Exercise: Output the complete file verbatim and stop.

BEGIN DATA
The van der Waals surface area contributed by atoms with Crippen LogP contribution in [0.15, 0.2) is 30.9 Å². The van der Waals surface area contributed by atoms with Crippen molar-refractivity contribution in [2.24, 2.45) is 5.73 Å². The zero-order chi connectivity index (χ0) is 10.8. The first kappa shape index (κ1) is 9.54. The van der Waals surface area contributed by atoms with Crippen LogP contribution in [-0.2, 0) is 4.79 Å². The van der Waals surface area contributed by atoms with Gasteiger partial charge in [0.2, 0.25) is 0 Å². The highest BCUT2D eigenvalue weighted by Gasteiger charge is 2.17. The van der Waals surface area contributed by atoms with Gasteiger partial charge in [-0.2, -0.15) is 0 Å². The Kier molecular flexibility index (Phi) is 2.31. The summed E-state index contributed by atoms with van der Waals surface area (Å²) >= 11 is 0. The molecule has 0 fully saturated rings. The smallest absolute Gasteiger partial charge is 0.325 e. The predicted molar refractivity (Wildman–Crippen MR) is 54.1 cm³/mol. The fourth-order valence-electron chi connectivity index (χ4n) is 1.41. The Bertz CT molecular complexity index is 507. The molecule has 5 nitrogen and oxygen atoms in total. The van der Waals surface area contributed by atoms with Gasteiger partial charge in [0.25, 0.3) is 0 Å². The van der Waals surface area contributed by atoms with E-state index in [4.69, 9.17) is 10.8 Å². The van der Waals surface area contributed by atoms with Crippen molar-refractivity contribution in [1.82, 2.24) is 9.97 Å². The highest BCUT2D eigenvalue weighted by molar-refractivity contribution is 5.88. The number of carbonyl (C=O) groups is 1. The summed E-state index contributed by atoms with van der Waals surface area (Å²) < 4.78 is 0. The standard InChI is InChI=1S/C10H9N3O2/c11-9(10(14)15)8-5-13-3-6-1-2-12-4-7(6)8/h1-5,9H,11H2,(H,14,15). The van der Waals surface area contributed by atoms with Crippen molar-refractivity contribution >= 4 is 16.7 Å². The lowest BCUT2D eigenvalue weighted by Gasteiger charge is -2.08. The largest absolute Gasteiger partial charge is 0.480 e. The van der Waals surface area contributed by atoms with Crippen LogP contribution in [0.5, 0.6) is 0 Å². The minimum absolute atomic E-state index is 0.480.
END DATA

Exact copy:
The van der Waals surface area contributed by atoms with Crippen LogP contribution in [0.15, 0.2) is 30.9 Å². The van der Waals surface area contributed by atoms with Crippen molar-refractivity contribution in [2.24, 2.45) is 5.73 Å². The zero-order chi connectivity index (χ0) is 10.8. The first kappa shape index (κ1) is 9.54. The van der Waals surface area contributed by atoms with Crippen LogP contribution in [-0.2, 0) is 4.79 Å². The van der Waals surface area contributed by atoms with Gasteiger partial charge in [0.2, 0.25) is 0 Å². The highest BCUT2D eigenvalue weighted by Gasteiger charge is 2.17. The van der Waals surface area contributed by atoms with Gasteiger partial charge in [-0.2, -0.15) is 0 Å². The Kier molecular flexibility index (Phi) is 2.31. The summed E-state index contributed by atoms with van der Waals surface area (Å²) >= 11 is 0. The molecule has 0 fully saturated rings. The smallest absolute Gasteiger partial charge is 0.325 e. The predicted molar refractivity (Wildman–Crippen MR) is 54.1 cm³/mol. The fourth-order valence-electron chi connectivity index (χ4n) is 1.41. The Bertz CT molecular complexity index is 507. The molecule has 5 nitrogen and oxygen atoms in total. The van der Waals surface area contributed by atoms with Gasteiger partial charge in [0.25, 0.3) is 0 Å². The van der Waals surface area contributed by atoms with E-state index in [4.69, 9.17) is 10.8 Å². The van der Waals surface area contributed by atoms with Crippen molar-refractivity contribution in [1.82, 2.24) is 9.97 Å². The highest BCUT2D eigenvalue weighted by molar-refractivity contribution is 5.88. The number of carbonyl (C=O) groups is 1. The summed E-state index contributed by atoms with van der Waals surface area (Å²) < 4.78 is 0. The standard InChI is InChI=1S/C10H9N3O2/c11-9(10(14)15)8-5-13-3-6-1-2-12-4-7(6)8/h1-5,9H,11H2,(H,14,15). The van der Waals surface area contributed by atoms with Crippen molar-refractivity contribution >= 4 is 16.7 Å². The lowest BCUT2D eigenvalue weighted by Gasteiger charge is -2.08. The largest absolute Gasteiger partial charge is 0.480 e. The van der Waals surface area contributed by atoms with Crippen LogP contribution in [0.5, 0.6) is 0 Å². The minimum absolute atomic E-state index is 0.480.